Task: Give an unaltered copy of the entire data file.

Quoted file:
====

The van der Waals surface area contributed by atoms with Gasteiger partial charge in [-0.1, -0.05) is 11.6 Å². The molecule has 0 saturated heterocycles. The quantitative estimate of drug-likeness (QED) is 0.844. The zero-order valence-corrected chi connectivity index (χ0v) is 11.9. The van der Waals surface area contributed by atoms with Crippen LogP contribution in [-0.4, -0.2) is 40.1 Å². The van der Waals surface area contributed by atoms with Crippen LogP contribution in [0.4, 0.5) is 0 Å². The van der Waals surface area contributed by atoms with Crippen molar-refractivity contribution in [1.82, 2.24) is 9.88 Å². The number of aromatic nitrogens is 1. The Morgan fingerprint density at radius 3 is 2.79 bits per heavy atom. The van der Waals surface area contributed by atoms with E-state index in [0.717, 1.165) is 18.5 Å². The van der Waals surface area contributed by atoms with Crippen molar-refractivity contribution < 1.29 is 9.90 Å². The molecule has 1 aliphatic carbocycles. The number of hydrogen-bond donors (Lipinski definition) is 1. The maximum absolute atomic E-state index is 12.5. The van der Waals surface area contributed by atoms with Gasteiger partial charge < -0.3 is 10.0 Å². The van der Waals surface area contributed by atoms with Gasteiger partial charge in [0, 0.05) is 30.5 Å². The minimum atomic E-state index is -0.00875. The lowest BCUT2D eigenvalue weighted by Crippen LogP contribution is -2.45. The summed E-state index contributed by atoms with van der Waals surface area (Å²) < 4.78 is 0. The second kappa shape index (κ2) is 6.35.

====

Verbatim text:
The van der Waals surface area contributed by atoms with Gasteiger partial charge in [-0.1, -0.05) is 11.6 Å². The molecule has 0 saturated heterocycles. The quantitative estimate of drug-likeness (QED) is 0.844. The zero-order valence-corrected chi connectivity index (χ0v) is 11.9. The van der Waals surface area contributed by atoms with Crippen LogP contribution in [-0.4, -0.2) is 40.1 Å². The van der Waals surface area contributed by atoms with Crippen LogP contribution in [0.4, 0.5) is 0 Å². The van der Waals surface area contributed by atoms with Crippen molar-refractivity contribution in [1.82, 2.24) is 9.88 Å². The number of aromatic nitrogens is 1. The Morgan fingerprint density at radius 3 is 2.79 bits per heavy atom. The van der Waals surface area contributed by atoms with E-state index in [0.717, 1.165) is 18.5 Å². The van der Waals surface area contributed by atoms with Crippen molar-refractivity contribution < 1.29 is 9.90 Å². The molecule has 1 aliphatic carbocycles. The number of hydrogen-bond donors (Lipinski definition) is 1. The maximum absolute atomic E-state index is 12.5. The van der Waals surface area contributed by atoms with Gasteiger partial charge < -0.3 is 10.0 Å². The van der Waals surface area contributed by atoms with Gasteiger partial charge in [0, 0.05) is 30.5 Å². The minimum atomic E-state index is -0.00875. The lowest BCUT2D eigenvalue weighted by Crippen LogP contribution is -2.45. The summed E-state index contributed by atoms with van der Waals surface area (Å²) < 4.78 is 0. The second kappa shape index (κ2) is 6.35.